Austin, Texas – September 13, 2016 – Texas Folklife has made its 2017 application for the Apprenticeships in the Folk & Traditional Arts program available to the public. It is available at: http://texasfolklife.org/article/apprenticeship-in-the-folk-traditional-arts-program
Program guidelines and additional information are also available through this link on the Texas Folklife website. The call for applicants for the 2017 program has been issued, with a postmark deadline of October 28, 2016.
The Apprenticeship Program encourages the continuation of traditional arts in Texas by providing awards to master artists to train apprentices. The awards will compensate the master artist for his or her time and training; a specified amount may also be used to help offset the costs of travel and supplies. The amount of each apprenticeship award will vary, but will range between $1,000 and $1,500.
Master artists and apprentices should apply together and submit one application. Apprentices should have a significant amount of experience with their chosen tradition and be strongly committed to improving their skills and working with the community in order to carry on the tradition. Master artists should be among the finest practitioners of their craft in their community. Applications from all traditions are welcome. The organization does, however, specialize in the accordion-based musical traditions found in the state of Texas. For that reason, special consideration will be given to Polka and Zydeco applicants.
The traditional arts, commonly referred to as folklife, folklore, traditional culture, or simply tradition, are art forms practiced by groups who share similar cultural values, and/or a common heritage. The traditional arts are often learned informally, passed from generation to generation orally. These skills and trades are taught to apprentices under the direct supervision of a master artist, who is recognized as an expert in their field. The apprentice not only learns the art or craft directly through an experienced individual, but also how to teach it to his/her own apprentices. This system assures the perpetuation of these skills through successive generations and facilitates the longevity of cultural practices.
In the past, Texas Folklife has awarded apprenticeships to a diverse selection of practices, including everything from lute-making and horse saddlery to South Indian vocal music and African dance. To see a list of previous Apprenticeship awardees and their traditions, visit www.texasfolklife.org/apprenticeships.html.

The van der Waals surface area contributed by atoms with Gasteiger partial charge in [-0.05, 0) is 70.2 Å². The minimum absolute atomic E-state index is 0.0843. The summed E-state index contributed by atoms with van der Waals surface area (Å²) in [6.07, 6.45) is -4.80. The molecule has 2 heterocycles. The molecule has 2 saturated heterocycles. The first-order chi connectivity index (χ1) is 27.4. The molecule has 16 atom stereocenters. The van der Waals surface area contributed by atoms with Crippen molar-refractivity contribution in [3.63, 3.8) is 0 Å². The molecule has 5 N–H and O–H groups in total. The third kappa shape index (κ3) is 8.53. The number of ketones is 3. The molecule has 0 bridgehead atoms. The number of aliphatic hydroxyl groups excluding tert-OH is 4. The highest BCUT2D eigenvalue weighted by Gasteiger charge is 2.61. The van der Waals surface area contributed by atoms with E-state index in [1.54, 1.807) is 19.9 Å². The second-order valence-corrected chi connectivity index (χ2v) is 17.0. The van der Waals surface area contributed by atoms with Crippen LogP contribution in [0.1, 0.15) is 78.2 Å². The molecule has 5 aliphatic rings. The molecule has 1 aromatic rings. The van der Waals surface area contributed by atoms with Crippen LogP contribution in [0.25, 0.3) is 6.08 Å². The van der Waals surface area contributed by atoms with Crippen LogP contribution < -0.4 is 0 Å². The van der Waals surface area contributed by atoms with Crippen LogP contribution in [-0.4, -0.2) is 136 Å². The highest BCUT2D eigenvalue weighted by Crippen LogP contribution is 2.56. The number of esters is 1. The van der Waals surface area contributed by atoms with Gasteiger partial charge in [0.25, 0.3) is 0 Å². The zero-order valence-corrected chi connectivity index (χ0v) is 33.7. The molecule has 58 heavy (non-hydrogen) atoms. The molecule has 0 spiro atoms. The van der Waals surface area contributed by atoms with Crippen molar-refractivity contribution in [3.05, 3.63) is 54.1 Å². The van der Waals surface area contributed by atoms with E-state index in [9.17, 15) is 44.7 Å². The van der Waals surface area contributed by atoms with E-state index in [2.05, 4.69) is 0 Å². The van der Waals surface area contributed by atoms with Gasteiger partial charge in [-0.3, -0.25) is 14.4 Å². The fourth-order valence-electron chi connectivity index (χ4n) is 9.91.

Apprenticeships awarded in 2016 included the following pairs:
Master Derrick T. Hulin (Humble) and apprentice Tyrone Gray (Marvel) in the art of Mardi Gras Indian suit sewing;
Master Lee Miller (Austin) and apprentice Dana Perrotti (Katy) in the art of fitting custom cowboy boots;
Master John Dujka (Brenham) and apprentice Mason Nesvadba (Guy) in the art of Czech polka and waltz on piano accordion;
Master Daniel Malik (Shiner) and apprentice Sydney Jon Hermann (Shiner) in the art of Czech polka and alto saxophone;
Master Brian Marshall and apprentice Michal Marshall (Tomball) in the art of Texas Polka fiddling;
Master Ed Poullard (Beaumont) and apprentice Dan Chevalier (Houston) in the art of the Creole fiddle;
Master Eva Ybarra (San Antonio) and apprentice Iliana Vasquez (Austin) in the art of conjunto accordion;
Master Valerie Ryals (Burleson) and apprentice Jessica Sell (Willow Park) in the art of Texas fiddling;
Master Bob Suttie and apprentices Charlie Bubenik and Robbie Bubenik (Meadows Place) in the art of Czech polka accordion;
and Master Gus Escobar (Schertz) and apprentice Bradley Williams (Austin) in the art of accordion tuning and repair.
As can be seen from this list, not only are diverse folk arts represented, but also hometowns all across the Lone Star State are represented.
The deadline for the applications for this year’s Apprentice Program is October 28. A review panel will meet in November to evaluate the applications, and applicants will be notified of their awards in January 2017. At that time a press release will go out to announce the 2017 Apprentice Program awardees. 2017 Program Awardees will participate in an interview with Texas Folklife, where they will discuss their experience with the tradition, its significance, its continuation, and demonstrate what has been learned through the apprenticeship. Apprentices will also illustrate their training by doing a public performance at the conclusion of the apprenticeship period.
“The Apprenticeship Program is an example of Texas Folklife doing what we do best,” said Charlie Lockwood, Acting Director. “Our mission is to preserve, present and document the traditional arts in the state. With this program we are involved in the direct transmission of cultural heritage between individual artists, and in some cases from one generation to the next. And in doing so, our goal is to help these traditional arts survive and, in the best possible scenario, thrive.”
This program is made possible in part from a State Partnership award from the National Endowment from the Arts, which believes that a great nation deserves great art, in partnership with the Texas Commission on the Arts.Additional support provided by the city of Austin Cultural Arts Division.
About Texas Folklife
Texas Folklife is a statewide non-profit organization dedicated to presenting and preserving the diverse cultures and living heritage of the Lone Star State. For over 30 years, Texas Folklife has honored cultural traditions passed down within communities, explored their importance in contemporary society, and celebrated them by providing accessible and joyful arts experiences.
1708 Houston St.
Austin, Texas 78756
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Media information: Sheree Scarborough (512) 922-5483 / email@example.com
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